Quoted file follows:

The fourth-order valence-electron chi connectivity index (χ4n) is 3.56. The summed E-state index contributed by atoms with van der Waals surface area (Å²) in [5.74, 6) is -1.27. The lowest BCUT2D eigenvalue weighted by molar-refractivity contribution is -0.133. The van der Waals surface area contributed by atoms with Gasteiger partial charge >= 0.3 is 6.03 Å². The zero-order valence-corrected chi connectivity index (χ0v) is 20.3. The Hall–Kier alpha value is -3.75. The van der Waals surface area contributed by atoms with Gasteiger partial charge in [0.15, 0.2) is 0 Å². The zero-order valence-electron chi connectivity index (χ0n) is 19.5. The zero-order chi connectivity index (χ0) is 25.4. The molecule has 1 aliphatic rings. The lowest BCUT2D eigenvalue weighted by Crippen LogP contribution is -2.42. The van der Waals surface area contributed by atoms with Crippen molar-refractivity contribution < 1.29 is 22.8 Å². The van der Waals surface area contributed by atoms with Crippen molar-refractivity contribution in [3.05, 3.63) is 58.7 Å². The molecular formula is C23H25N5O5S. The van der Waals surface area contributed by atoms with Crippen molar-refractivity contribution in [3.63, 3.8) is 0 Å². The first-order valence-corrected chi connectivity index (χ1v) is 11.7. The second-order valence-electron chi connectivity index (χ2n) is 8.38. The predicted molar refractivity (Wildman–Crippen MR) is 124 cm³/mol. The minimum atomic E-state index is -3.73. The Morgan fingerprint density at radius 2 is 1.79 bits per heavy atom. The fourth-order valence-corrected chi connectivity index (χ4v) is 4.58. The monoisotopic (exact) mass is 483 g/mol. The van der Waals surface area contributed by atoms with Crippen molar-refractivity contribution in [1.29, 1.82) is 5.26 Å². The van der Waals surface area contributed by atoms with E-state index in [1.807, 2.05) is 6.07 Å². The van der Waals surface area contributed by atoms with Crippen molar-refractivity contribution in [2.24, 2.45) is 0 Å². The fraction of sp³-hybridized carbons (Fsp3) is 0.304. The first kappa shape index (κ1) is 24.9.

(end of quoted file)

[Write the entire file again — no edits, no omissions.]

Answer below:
The fourth-order valence-electron chi connectivity index (χ4n) is 3.56. The summed E-state index contributed by atoms with van der Waals surface area (Å²) in [5.74, 6) is -1.27. The lowest BCUT2D eigenvalue weighted by molar-refractivity contribution is -0.133. The van der Waals surface area contributed by atoms with Gasteiger partial charge >= 0.3 is 6.03 Å². The zero-order valence-corrected chi connectivity index (χ0v) is 20.3. The Hall–Kier alpha value is -3.75. The van der Waals surface area contributed by atoms with Gasteiger partial charge in [0.15, 0.2) is 0 Å². The zero-order valence-electron chi connectivity index (χ0n) is 19.5. The zero-order chi connectivity index (χ0) is 25.4. The molecule has 1 aliphatic rings. The lowest BCUT2D eigenvalue weighted by Crippen LogP contribution is -2.42. The van der Waals surface area contributed by atoms with Crippen molar-refractivity contribution < 1.29 is 22.8 Å². The van der Waals surface area contributed by atoms with Crippen molar-refractivity contribution in [3.05, 3.63) is 58.7 Å². The molecular formula is C23H25N5O5S. The van der Waals surface area contributed by atoms with Crippen molar-refractivity contribution in [3.63, 3.8) is 0 Å². The first-order valence-corrected chi connectivity index (χ1v) is 11.7. The second-order valence-electron chi connectivity index (χ2n) is 8.38. The predicted molar refractivity (Wildman–Crippen MR) is 124 cm³/mol. The minimum atomic E-state index is -3.73. The Morgan fingerprint density at radius 2 is 1.79 bits per heavy atom. The fourth-order valence-corrected chi connectivity index (χ4v) is 4.58. The monoisotopic (exact) mass is 483 g/mol. The van der Waals surface area contributed by atoms with Crippen molar-refractivity contribution in [1.29, 1.82) is 5.26 Å². The van der Waals surface area contributed by atoms with E-state index in [1.807, 2.05) is 6.07 Å². The van der Waals surface area contributed by atoms with Crippen molar-refractivity contribution in [2.24, 2.45) is 0 Å². The fraction of sp³-hybridized carbons (Fsp3) is 0.304. The first kappa shape index (κ1) is 24.9.